2007 Wrap Party: Top 10 Requested Trades

Howdy, cowpokes!

I figured I'd close out 2007 and look forward to 2008 at the same time. This Christmas, I got a bunch of trade paperbacks and hardcovers that just look pretty on my bookshelf. I completed my set of DC's 52 trades (including World War III), made headway on Jack Kirby's Fourth World Omnibus collection with the first three volumes, ditto with Vertigo's Y The Last Man collections with volumes 5-9, started and finished X-Men: The Complete Age of Apocalypse Epic (4 volumes), and even got The Avengers: Operation Galactic Storm and Jae Lee's Hellshock in trade. But, as always, there are books out there on my "wish list"--stuff the Big Two have yet to release in trades for whatever reason (not even one volume of them--that's my caveat), that I really want to see. Without further ado, I'd like to fill you guys in on my 2008 Wanted Trades (and Hardcovers, too!)...

10) Secret Wars II Omnibus (Marvel Comics) Yes, my first choice may be reviled among comic historians, but the second Secret Wars effort from Jim Shooter & co, bringing the Beyonder to Earth and teaching him how to use the bathroom, was goofy 80s fun, and should be reprinted as threatened, with the deluxe Omnibus treatment, including all of the crossovers that Marvel can get the rights to (guessing that counts out Transformers and Micronauts to name two). If nothing else, it's an intriguing study in a line-wide crossover, and the do's and don't's of such an undertaking.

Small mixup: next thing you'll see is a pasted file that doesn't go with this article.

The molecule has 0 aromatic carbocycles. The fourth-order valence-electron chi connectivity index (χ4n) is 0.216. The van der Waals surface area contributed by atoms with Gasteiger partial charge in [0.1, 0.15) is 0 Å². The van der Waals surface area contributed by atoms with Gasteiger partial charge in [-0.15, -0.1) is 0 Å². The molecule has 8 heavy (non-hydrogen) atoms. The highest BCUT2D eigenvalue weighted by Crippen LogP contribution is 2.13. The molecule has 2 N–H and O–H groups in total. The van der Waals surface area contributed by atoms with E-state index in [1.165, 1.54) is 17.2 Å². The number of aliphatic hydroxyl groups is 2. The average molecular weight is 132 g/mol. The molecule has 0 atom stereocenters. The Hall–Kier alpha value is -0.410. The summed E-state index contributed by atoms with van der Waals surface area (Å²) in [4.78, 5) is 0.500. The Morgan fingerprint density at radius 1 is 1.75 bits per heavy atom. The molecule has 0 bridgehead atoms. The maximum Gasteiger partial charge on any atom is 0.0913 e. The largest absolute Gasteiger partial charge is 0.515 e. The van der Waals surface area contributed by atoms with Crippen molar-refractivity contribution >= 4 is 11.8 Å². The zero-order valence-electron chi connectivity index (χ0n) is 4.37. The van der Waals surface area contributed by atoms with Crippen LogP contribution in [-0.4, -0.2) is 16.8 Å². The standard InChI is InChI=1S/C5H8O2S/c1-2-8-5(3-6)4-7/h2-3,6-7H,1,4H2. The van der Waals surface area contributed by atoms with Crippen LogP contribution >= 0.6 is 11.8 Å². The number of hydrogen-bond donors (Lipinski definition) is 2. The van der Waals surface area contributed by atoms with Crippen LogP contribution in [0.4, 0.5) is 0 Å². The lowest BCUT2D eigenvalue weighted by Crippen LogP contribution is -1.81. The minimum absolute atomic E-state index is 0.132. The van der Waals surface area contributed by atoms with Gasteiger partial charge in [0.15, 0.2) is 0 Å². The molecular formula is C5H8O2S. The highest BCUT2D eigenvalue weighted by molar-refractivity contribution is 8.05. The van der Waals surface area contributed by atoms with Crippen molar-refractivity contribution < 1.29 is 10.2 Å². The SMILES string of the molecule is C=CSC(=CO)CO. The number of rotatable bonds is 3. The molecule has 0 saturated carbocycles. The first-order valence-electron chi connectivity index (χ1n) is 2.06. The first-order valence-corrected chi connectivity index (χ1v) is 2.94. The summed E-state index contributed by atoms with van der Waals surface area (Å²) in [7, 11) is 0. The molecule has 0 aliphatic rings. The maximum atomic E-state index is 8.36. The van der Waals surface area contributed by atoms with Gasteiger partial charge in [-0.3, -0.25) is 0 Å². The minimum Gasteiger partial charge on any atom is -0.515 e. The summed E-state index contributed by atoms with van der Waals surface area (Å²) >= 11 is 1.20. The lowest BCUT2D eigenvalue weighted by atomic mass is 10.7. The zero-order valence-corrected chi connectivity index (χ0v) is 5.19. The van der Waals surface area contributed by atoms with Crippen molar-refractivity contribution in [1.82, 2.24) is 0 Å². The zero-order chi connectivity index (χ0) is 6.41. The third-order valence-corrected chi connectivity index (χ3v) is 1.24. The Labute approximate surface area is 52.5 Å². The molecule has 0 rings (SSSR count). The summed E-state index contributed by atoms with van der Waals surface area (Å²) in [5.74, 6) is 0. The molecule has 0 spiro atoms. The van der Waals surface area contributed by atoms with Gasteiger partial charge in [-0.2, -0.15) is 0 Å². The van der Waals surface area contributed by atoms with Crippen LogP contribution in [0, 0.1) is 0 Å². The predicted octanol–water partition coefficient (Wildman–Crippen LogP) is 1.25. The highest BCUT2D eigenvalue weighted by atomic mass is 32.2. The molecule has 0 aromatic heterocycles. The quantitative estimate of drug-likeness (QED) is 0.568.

9) Essential Master of Kung Fu (Marvel Comics) It should happen. Marvel must get the rights for Fu Manchu from the Sax Rohmer Estate so that it can republish, in glorious black-and-white, its most masterful achievement of the 1970s. Created by Steve Englehart and Jim Starlin, innovated by Doug Moench and a host of artists including Paul Gulacy, Mike Zeck, and Gene Day, the adventures of kung-fu master Shang Chi, son of the most infamous criminal mastermind who ever lived, were a testament to the creativity present at the House of Ideas. The series actually outsold The Amazing Spider-Man at the apex of its run! What's more "Essential" than that? In the words of Stan Lee, "'Nuff said!"

8) The Incredible Hulk: Days of Rage (Marvel Comics) The Hulk has had some interesting stories in his 45-year history, but this is the one that made me a fan for life. After years, Bruce Banner had finally learned to control his inner beast, asserting his intellect in the Hulk's body, receiving a Presidental pardon, becoming the hero he knew he could be. And then, with the prodding of Nightmare, it all fell apart, and the Hulk became even more of a monster than ever before. Certainly an influence on World War Hulk, this story by Bill Mantlo and Sal Buscema, from Incredible Hulk #292-300, with flashbacks of the previous dozen or so issues, deserves to be in a format where it can be appreciated for all time.

7) Legion Lost (DC Comics) It may not matter anymore because of the recent continuity revamps that have affected the Legion. In fact, there's no group I can think of in recent history that has been revamped as much as the Legion, and yet I keep hearing good things about this 12-issue miniseries by writers Dan Abnett and Andy Lanning and artist Olivier Coipel. It's tough to find, so tough I haven't read it at all. In fact, I really can't say anything else about it. It may just be DC's very own Avengers Forever. Trade it already, DC?